What You Need to Know
Fraudsters are recruiting unsuspecting people to receive illicit funds from government programs, such as disaster relief payments from the Small Business Administration’s (SBA) Economic Injury Disaster Loan program and unemployment insurance payments from a state’s unemployment insurance program. The victims are frequently instructed to open an account at a financial institution (or to provide their current account information) to receive funds. Upon receipt of the funds through ACH, the victims are instructed to transfer the funds elsewhere and to keep a small portion for themselves.
How recruitment scams work:
The fraudster gains the victim’s admiration and trust.
In a recruitment scam, the perpetrator entices a victim, often with the promise of making money, receiving a job, or some other personal benefit, — usually a young adult, senior or the unemployed — to use a previously existing or open a new bank account to receive incoming funds. Fraudsters will often approach their victims on social media, where they portray themselves as being wealthy (e.g., posing in photos with large amounts of cash, fancy cars, and other extravagant items). They may also approach their victims in person (e.g., on a college campus or at a homeless shelter) or on websites like Craigslist or LinkedIn.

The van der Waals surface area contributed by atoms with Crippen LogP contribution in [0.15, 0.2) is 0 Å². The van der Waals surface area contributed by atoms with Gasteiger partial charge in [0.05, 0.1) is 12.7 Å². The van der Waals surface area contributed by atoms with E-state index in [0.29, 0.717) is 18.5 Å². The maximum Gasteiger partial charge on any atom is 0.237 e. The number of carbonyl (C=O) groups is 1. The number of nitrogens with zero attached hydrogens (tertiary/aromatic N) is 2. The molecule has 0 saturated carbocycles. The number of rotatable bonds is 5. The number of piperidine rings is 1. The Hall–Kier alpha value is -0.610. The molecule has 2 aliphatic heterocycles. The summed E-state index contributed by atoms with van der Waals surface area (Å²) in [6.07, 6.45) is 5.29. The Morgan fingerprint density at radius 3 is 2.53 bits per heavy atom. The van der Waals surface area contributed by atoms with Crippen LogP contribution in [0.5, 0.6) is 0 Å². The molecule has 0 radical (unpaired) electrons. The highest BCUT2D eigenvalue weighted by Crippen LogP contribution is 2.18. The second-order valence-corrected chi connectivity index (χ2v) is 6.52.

The fraudster gains access to the victim’s personal bank account.
The fraudster asks the victim to open a bank account (or to provide existing account information) and requests ways to access it, such as by sharing online banking credentials and debit card/PIN numbers.
Fraudulent money is moved through the account.
Fraudulent funds are then deposited into the account. The perpetrator may claim the funds are an advance, a loan, an inheritance, payroll or for other legitimate-sounding purposes. They may issue a check, have the funds wired in or deposited by way of ACH. After the funds are deposited, the perpetrator will then request all or part of the funds be returned to them in cash, check or via an electronic transfer.
When the fraud is discovered . . .
In either case, when the fraud is discovered, the fraudster is usually gone and the victim is held responsible for any financial loss as the deposits and withdrawals were authorized.
How to avoid recruitment scams:
- If it seems too good to be true, it probably is.
- Never agree to open an account or use your own account for someone you don’t know, trust, or have not met in person.
- Do not share your personal or financial information with anyone unless you initiated the contact and know that the contact is legitimate.
- If you are unsure whether a check is fraudulent, do not deposit it into your account. While a financial institution may initially accept the check, there is no guarantee that the funds are good. It can take days, or even weeks, for a check to come back as fraudulent. Do not use those funds unless you are confident the check is legitimate. You are responsible for the checks you deposit.
- Talk with your family about scams like these. If you have teenagers, be aware of what they are doing online, and encourage them to speak to you about any unusual offers they receive from strangers.
- Refuse requests to send money to someone you do not know or have not known for a long time.
- Don’t accept a job that asks you to transfer money using your own bank account.
If you believe you are a victim of a recruitment scam, contact TFCU immediately at 520-795-8520.
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